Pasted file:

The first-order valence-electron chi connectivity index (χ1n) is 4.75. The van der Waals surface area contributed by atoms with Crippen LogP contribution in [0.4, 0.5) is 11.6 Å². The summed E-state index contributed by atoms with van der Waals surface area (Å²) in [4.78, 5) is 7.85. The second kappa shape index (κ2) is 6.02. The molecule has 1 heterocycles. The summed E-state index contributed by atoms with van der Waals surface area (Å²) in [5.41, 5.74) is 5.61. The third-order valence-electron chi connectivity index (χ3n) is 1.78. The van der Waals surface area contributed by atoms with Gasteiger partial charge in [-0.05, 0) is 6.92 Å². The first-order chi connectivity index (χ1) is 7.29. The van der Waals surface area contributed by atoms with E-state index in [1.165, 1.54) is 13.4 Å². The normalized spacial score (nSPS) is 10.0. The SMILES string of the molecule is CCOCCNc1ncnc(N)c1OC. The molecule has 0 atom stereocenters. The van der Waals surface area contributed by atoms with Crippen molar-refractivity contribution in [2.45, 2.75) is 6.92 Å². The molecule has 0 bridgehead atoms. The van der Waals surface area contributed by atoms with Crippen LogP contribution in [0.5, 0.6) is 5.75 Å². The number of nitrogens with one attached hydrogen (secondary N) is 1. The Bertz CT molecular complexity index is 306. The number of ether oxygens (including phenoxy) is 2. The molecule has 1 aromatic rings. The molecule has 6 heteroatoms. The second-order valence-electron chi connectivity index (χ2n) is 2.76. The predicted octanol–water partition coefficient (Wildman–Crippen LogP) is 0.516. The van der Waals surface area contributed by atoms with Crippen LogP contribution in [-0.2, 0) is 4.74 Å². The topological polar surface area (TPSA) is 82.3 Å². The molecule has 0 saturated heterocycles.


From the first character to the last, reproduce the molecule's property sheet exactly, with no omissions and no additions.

The first-order valence-electron chi connectivity index (χ1n) is 4.75. The van der Waals surface area contributed by atoms with Crippen LogP contribution in [0.4, 0.5) is 11.6 Å². The summed E-state index contributed by atoms with van der Waals surface area (Å²) in [4.78, 5) is 7.85. The second kappa shape index (κ2) is 6.02. The molecule has 1 heterocycles. The summed E-state index contributed by atoms with van der Waals surface area (Å²) in [5.41, 5.74) is 5.61. The third-order valence-electron chi connectivity index (χ3n) is 1.78. The van der Waals surface area contributed by atoms with Gasteiger partial charge in [-0.05, 0) is 6.92 Å². The first-order chi connectivity index (χ1) is 7.29. The van der Waals surface area contributed by atoms with E-state index in [1.165, 1.54) is 13.4 Å². The normalized spacial score (nSPS) is 10.0. The SMILES string of the molecule is CCOCCNc1ncnc(N)c1OC. The molecule has 0 atom stereocenters. The van der Waals surface area contributed by atoms with Crippen molar-refractivity contribution in [2.45, 2.75) is 6.92 Å². The molecule has 0 bridgehead atoms. The van der Waals surface area contributed by atoms with Crippen LogP contribution in [0.5, 0.6) is 5.75 Å². The number of nitrogens with one attached hydrogen (secondary N) is 1. The Bertz CT molecular complexity index is 306. The number of ether oxygens (including phenoxy) is 2. The molecule has 1 aromatic rings. The molecule has 6 heteroatoms. The second-order valence-electron chi connectivity index (χ2n) is 2.76. The predicted octanol–water partition coefficient (Wildman–Crippen LogP) is 0.516. The van der Waals surface area contributed by atoms with Crippen LogP contribution in [-0.2, 0) is 4.74 Å². The topological polar surface area (TPSA) is 82.3 Å². The molecule has 0 saturated heterocycles.